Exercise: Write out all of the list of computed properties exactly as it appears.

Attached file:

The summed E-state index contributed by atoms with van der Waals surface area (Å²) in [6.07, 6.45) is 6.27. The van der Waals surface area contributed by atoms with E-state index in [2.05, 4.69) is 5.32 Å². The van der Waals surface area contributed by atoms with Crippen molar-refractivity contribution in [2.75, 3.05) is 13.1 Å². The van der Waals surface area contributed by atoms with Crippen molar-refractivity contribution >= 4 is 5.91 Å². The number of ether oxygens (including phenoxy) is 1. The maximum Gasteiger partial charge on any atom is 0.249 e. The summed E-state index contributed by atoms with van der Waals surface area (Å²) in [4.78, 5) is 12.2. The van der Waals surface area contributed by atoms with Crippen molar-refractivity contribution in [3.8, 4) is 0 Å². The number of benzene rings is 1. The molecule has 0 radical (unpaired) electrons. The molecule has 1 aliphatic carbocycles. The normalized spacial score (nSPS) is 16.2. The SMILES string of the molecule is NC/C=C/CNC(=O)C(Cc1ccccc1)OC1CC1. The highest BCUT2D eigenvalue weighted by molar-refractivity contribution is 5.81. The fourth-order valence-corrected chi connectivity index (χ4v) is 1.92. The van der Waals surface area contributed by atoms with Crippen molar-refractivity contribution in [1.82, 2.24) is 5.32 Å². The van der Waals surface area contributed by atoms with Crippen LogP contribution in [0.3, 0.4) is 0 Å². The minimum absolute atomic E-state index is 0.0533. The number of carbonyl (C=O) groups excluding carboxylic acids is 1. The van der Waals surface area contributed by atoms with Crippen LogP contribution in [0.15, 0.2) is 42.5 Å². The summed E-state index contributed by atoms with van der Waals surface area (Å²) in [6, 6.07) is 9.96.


The summed E-state index contributed by atoms with van der Waals surface area (Å²) in [6.07, 6.45) is 6.27. The van der Waals surface area contributed by atoms with E-state index in [2.05, 4.69) is 5.32 Å². The van der Waals surface area contributed by atoms with Crippen molar-refractivity contribution in [2.75, 3.05) is 13.1 Å². The van der Waals surface area contributed by atoms with Crippen molar-refractivity contribution >= 4 is 5.91 Å². The number of ether oxygens (including phenoxy) is 1. The maximum Gasteiger partial charge on any atom is 0.249 e. The summed E-state index contributed by atoms with van der Waals surface area (Å²) in [4.78, 5) is 12.2. The van der Waals surface area contributed by atoms with Crippen molar-refractivity contribution in [3.8, 4) is 0 Å². The number of benzene rings is 1. The molecule has 0 radical (unpaired) electrons. The molecule has 1 aliphatic carbocycles. The normalized spacial score (nSPS) is 16.2. The SMILES string of the molecule is NC/C=C/CNC(=O)C(Cc1ccccc1)OC1CC1. The highest BCUT2D eigenvalue weighted by molar-refractivity contribution is 5.81. The fourth-order valence-corrected chi connectivity index (χ4v) is 1.92. The van der Waals surface area contributed by atoms with Crippen molar-refractivity contribution in [1.82, 2.24) is 5.32 Å². The van der Waals surface area contributed by atoms with Crippen LogP contribution in [0.3, 0.4) is 0 Å². The minimum absolute atomic E-state index is 0.0533. The number of carbonyl (C=O) groups excluding carboxylic acids is 1. The van der Waals surface area contributed by atoms with Crippen LogP contribution in [0.15, 0.2) is 42.5 Å². The summed E-state index contributed by atoms with van der Waals surface area (Å²) in [6, 6.07) is 9.96.